Lecturer: 穆信成 Shin-Cheng Mu

This course gives an introduction to derivation and verification of imperative programs using Hoare Logic and Dijkstra's weakest precondition calculus. After learning how to verify the correctness of a program by checking the validity of its Hoare triple annotation, we introduce a systematic approach to program construction and problem solving by discovering possibly useful loop invariants. It is emphasized that a program and its correctness proof shall be constructed together. Examples covered include the famous maximum segment sum problem, the Dutch national flag, and binary search, a problem much more difficult to get right than it seems.

- Lecture notes and slides (up to last-minute changes!).

- Introduction: On Programs Correctness
- The Maximum Segment Sum Problem
- The Binary Search Challenge

- Program Verication using Hoare Logic
- Assignments
- Sequencing
- Selection
- Loop and Loop Invariants

- Binary Search Revisited
- The van Gasteren-Feijen Approach
- Searching in a Sorted List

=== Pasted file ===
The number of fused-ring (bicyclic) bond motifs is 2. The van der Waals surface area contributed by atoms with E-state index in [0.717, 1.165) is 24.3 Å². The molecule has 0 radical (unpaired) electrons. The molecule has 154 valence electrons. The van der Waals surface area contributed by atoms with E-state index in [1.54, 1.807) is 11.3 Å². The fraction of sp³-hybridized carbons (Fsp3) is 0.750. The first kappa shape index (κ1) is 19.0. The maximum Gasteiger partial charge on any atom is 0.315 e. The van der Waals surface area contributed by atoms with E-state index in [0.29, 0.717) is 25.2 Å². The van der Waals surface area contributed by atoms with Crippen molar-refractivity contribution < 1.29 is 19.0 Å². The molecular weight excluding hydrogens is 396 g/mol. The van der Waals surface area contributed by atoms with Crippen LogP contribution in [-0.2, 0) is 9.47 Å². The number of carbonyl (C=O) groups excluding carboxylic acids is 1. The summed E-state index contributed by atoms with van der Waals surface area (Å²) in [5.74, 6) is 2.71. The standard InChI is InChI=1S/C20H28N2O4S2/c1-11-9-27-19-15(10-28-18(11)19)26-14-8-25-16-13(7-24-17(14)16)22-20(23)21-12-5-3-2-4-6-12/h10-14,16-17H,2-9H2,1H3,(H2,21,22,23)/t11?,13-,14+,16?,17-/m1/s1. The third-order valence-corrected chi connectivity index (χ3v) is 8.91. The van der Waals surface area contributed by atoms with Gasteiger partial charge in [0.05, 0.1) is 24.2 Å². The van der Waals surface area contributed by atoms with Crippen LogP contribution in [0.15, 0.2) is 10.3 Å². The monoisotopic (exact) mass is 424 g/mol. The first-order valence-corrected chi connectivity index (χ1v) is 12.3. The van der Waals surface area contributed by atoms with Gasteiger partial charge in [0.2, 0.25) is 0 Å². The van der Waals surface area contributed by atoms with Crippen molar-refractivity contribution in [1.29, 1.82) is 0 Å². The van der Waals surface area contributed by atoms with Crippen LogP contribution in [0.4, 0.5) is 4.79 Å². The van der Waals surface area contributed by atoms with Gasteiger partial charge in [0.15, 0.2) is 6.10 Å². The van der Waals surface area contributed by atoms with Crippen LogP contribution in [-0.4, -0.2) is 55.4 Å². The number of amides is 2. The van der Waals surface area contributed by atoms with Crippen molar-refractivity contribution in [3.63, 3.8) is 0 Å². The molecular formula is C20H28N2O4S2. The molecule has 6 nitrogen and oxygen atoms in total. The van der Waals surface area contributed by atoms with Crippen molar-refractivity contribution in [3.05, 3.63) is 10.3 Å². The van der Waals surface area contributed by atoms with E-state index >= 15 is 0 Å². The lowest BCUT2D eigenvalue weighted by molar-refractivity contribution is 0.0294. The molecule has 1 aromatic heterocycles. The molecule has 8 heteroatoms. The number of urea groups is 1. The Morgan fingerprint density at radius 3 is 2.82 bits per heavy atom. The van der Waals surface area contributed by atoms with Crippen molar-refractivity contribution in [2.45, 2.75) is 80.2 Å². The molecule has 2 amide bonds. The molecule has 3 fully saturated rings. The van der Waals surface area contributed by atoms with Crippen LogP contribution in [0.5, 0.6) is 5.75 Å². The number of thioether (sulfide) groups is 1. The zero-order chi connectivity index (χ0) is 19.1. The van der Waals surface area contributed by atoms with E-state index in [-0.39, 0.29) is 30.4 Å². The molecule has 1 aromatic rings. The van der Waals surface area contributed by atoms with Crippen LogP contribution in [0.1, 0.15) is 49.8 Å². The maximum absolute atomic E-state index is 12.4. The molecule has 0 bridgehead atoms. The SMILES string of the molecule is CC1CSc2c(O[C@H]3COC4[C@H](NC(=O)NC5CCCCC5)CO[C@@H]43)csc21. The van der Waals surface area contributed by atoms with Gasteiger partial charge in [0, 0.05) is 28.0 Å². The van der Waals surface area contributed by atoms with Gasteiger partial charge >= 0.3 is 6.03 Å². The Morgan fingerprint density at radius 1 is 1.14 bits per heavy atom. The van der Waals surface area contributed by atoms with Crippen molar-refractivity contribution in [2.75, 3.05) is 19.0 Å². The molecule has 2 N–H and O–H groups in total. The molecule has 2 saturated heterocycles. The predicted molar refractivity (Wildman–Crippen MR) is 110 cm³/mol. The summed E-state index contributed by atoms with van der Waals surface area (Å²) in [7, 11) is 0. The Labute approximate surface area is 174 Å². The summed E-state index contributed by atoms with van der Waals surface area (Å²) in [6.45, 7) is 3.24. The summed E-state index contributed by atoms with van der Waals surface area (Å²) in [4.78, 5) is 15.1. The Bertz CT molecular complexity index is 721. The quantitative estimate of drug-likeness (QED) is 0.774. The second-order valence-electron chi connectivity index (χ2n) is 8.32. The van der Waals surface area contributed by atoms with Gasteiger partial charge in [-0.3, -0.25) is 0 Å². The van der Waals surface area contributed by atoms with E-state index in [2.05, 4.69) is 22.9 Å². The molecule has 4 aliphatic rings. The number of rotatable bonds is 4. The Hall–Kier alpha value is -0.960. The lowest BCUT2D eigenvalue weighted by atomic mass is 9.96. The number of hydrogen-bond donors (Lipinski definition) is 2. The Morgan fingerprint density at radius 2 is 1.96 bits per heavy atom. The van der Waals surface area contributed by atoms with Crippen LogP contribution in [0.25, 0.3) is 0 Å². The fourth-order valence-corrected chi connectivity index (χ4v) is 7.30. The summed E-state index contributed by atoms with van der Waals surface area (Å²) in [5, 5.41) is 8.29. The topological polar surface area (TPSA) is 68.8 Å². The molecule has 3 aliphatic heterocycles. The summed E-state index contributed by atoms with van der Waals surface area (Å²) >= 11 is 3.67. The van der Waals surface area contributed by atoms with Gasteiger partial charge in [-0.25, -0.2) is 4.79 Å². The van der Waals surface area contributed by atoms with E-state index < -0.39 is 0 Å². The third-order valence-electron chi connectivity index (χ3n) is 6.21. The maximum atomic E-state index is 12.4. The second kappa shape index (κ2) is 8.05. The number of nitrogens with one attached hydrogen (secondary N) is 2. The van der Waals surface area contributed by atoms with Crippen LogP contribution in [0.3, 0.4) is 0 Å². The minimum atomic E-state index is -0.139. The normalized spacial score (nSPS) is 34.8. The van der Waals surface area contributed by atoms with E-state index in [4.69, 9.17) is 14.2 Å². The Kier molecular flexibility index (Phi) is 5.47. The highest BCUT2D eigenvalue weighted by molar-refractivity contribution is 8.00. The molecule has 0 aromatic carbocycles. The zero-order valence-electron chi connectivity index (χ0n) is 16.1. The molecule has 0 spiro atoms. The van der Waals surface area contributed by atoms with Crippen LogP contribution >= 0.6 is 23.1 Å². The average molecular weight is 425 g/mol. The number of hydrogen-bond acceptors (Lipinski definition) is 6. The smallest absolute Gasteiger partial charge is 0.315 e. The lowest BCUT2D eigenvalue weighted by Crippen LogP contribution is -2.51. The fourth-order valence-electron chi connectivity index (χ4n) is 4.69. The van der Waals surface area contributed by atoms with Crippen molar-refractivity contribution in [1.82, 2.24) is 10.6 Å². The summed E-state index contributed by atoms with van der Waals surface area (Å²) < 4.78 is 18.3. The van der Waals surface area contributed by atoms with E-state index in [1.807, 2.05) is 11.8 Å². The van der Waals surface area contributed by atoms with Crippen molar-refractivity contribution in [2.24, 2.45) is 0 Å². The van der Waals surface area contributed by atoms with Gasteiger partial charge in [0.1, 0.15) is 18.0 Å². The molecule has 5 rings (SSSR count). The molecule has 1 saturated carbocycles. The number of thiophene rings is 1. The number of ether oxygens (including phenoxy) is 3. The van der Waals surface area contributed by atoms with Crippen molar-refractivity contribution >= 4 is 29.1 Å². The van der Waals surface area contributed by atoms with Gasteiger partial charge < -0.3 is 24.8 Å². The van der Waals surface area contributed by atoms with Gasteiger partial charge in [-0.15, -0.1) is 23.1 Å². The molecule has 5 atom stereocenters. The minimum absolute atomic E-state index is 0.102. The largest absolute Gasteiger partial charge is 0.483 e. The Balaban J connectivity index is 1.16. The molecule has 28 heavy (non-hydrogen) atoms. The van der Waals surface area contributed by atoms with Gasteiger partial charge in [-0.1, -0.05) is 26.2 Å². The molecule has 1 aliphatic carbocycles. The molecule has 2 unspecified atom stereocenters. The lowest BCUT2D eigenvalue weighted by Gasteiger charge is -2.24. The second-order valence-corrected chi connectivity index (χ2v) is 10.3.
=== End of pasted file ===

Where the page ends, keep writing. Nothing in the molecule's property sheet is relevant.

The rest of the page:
- Searching with Premature Return

- What is a Proof, Anyway?
- Quantifier Manipulation
- Loop Construction
- Taking Conjuncts as Invariants
- Replacing Constants by Variables
- Strengthening the Invariant
- Tail Invariants

- Maximum segment sum solved
- Where to Go from Here?

- A brief history of ALGOL and its first compiler
- On “Goto considered harmful”
- On “Structured programming with goto”

Most of the technical contents will be extracted from Anne Kaldewaij's book Programming: The Derivation of Algorithms (Prentice Hall, 1990). Other related books include:

- Roland Backhouse. Program Construction: Calculating Implementations from Specifications. John Wiley and Sons, 2003.
- Edsgar W. Dijkstra. A Discipline of Programming. Prentice Hall, 1976.
- David Gries. The Science of Programming. Springer, 1987.

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